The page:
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Bill C-28 – Are you an Inadvertent Spammer?

September 7th, 2011

InadvertantSpammerAre you a spammer?

Most companies will answer ‘of course not!‘.  But are you aware of Bill C-28 and the implications it may have for your business – particularly your sales and marketing processes?  There are a lot of good articles online aboutmarketing compliance for email marketing and newsletters, but it’s important not to forget that your sales processes may be affected as well – certainly if you do cold calling to potential prospects.  Here is the skinny to help you avoid being an inadvertent spammer.


Bill C-58 is specific to ‘commercial messages’ – according to some, this does not apply to other types of email messages that are purely transactional or provide information requested by the recipient or in follow-up to a transaction that has occured.  I would love to know if downloading a white paper or other document from a website is considered a transaction for these purposes – if so, the value of content downloads would be reinforced as part of a marketing program.

Basically any company that sends commercial messages needs to be aware of the regulations and evaluate the impact on their processes and how they will ensure compliance


For example, When you are developing sales processes, do you have a cold-calling process where you then follow up by email?  If so, you want to be very aware of the new regulations coming in, and of the contents of Bill C-28.  The penalties are stiff.  Individuals can face fines of up to $1 million, while businesses face penalties of up to $10 million per violation.


If you use emails for prospecting, make sure that you either have consent (this can include such things as the prospect having given you their business card or email address, or having published their email address without a statement saying that they do not wish to received unsolicited commercial electronic messages) or that you have an existing business relationship with the customer.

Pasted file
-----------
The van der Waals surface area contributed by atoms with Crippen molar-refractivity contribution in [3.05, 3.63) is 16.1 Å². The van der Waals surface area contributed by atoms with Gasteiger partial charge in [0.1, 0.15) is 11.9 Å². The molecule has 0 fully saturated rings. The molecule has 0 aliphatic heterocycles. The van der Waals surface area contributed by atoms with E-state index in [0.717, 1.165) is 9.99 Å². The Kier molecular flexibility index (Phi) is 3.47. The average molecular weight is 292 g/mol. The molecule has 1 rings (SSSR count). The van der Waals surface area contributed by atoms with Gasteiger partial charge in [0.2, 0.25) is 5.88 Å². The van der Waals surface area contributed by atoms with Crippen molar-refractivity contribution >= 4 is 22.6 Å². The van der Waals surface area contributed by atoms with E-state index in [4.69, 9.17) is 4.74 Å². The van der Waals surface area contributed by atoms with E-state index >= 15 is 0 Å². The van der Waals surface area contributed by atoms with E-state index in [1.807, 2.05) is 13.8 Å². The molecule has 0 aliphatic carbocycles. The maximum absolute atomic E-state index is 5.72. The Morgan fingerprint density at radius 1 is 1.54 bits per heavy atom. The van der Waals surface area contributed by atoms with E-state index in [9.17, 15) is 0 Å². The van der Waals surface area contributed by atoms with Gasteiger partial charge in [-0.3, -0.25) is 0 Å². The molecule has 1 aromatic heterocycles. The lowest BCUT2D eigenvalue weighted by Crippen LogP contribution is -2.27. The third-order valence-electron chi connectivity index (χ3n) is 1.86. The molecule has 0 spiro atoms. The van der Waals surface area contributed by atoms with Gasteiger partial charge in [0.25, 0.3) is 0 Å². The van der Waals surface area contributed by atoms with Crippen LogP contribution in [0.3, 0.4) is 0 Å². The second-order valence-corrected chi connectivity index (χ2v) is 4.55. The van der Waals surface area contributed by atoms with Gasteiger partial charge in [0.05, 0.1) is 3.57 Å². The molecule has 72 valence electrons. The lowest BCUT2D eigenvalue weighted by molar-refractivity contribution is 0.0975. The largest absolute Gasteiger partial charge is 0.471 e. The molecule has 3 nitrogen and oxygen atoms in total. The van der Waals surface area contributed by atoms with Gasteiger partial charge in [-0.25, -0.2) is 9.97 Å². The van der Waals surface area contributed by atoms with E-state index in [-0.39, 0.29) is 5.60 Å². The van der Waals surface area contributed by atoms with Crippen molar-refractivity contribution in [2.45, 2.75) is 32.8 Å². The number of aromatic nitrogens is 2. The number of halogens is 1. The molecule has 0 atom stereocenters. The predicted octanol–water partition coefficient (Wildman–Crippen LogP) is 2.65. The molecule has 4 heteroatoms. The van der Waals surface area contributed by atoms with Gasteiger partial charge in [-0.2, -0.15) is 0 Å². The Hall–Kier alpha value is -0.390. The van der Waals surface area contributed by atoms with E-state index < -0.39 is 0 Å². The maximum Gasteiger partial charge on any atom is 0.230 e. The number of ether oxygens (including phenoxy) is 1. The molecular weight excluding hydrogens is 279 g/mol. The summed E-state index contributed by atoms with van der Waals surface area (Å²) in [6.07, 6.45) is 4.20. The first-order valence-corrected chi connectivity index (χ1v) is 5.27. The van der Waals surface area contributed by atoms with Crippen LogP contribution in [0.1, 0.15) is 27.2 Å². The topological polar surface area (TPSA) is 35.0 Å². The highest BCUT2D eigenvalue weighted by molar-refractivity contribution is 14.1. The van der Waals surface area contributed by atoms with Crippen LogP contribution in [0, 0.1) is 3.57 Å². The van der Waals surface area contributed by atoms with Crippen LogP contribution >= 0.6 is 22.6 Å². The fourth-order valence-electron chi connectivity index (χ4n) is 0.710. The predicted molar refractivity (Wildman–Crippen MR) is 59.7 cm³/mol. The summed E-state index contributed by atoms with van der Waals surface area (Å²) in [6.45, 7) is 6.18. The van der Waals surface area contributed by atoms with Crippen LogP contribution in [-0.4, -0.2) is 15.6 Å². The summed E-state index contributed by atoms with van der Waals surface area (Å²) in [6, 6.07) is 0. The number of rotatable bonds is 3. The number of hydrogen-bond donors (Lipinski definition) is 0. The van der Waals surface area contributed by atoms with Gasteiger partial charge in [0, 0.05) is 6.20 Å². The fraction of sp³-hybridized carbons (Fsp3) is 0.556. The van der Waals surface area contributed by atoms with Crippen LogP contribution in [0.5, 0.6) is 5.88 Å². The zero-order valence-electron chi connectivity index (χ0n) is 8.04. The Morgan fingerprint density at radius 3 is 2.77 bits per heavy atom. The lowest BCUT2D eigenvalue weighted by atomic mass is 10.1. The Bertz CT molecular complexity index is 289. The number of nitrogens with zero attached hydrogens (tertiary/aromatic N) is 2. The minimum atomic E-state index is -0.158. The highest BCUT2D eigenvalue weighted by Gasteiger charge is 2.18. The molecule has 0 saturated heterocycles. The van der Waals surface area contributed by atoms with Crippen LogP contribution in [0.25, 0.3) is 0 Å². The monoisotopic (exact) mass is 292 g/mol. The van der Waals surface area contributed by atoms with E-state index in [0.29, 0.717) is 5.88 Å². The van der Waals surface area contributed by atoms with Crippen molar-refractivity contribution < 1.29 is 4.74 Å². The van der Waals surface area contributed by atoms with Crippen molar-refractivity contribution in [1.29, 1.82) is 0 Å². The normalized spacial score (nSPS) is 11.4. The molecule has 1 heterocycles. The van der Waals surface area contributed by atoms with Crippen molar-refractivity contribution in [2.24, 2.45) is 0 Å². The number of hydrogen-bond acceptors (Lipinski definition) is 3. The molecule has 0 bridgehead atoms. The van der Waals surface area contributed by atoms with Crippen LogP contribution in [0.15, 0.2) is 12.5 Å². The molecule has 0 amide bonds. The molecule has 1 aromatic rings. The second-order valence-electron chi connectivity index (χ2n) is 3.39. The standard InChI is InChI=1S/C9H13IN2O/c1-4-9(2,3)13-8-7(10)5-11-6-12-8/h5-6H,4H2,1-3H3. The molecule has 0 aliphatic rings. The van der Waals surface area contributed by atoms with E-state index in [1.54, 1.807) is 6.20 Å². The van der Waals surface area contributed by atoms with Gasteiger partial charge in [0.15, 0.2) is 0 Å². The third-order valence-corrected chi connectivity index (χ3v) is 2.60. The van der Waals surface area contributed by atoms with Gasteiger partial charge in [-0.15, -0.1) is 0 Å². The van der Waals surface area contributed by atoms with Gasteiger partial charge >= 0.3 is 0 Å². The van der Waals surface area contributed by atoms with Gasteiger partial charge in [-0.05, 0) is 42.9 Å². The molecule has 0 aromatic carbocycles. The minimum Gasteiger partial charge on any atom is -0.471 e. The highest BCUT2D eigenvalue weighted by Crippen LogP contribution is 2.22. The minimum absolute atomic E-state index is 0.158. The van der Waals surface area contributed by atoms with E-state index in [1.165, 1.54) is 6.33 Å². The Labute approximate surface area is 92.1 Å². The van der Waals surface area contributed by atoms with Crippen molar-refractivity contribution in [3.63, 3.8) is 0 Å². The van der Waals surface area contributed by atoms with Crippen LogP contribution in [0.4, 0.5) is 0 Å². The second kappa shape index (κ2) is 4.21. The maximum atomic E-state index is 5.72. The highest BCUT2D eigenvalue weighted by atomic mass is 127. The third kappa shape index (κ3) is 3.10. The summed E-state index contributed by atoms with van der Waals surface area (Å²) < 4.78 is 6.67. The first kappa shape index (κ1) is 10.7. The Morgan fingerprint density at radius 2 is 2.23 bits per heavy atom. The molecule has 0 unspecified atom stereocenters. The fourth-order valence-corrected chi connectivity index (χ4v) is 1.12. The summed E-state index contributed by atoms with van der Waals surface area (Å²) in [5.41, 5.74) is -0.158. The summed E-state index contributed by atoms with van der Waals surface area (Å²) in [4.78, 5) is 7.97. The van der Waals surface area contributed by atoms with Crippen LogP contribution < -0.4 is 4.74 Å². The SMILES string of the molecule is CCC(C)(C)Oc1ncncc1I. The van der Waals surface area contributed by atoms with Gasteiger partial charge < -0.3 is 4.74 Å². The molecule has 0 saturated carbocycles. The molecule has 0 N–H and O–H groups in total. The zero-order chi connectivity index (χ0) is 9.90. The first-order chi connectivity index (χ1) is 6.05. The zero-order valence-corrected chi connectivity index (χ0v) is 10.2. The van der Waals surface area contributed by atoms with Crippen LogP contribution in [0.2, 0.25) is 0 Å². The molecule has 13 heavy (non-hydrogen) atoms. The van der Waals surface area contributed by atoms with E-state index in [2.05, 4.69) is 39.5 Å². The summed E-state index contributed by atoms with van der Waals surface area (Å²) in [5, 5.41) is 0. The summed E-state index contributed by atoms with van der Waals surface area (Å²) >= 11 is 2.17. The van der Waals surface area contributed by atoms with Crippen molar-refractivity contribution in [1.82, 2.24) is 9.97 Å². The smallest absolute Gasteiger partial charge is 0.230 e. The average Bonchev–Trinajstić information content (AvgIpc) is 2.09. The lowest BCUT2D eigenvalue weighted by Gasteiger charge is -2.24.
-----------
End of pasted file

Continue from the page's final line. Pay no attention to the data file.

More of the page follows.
You also need to ensure that your emails include contact information of the sender (including company name, contact name, address and phone number) and a clear and easy way to unsubscribe.


One of the key questions about Bill C-28 is when it will come into effect.  The deadline for comments on the draft legislation is September 7th, 2011.  The implementation will likely follow relatively quickly afterwards (i.e. late 2011 or early 2012).


Industry Canada has a Q & A page about Bill C-28 that outlines some common questions and answers, but it doesn’t have a lot of detail about how this affects your business.  Check it out for a basic grounding in what the bill covers.

You can find the Industry Canada draft regulations online to read all the details for yourself.

At Open Box, we have always done our best to follow best practices for all newsletters we send out, but after a review of these regulations, we are updating our signatures to include more detailed information (i.e. our address – we used to just have a link to our website), as well as ensuring that all emails to any type of prospect or new connection we have met include an ‘unsubscribe’ link that will flow through to our customer relationship systems.

Katryn Best Practices, Communication, Marketing

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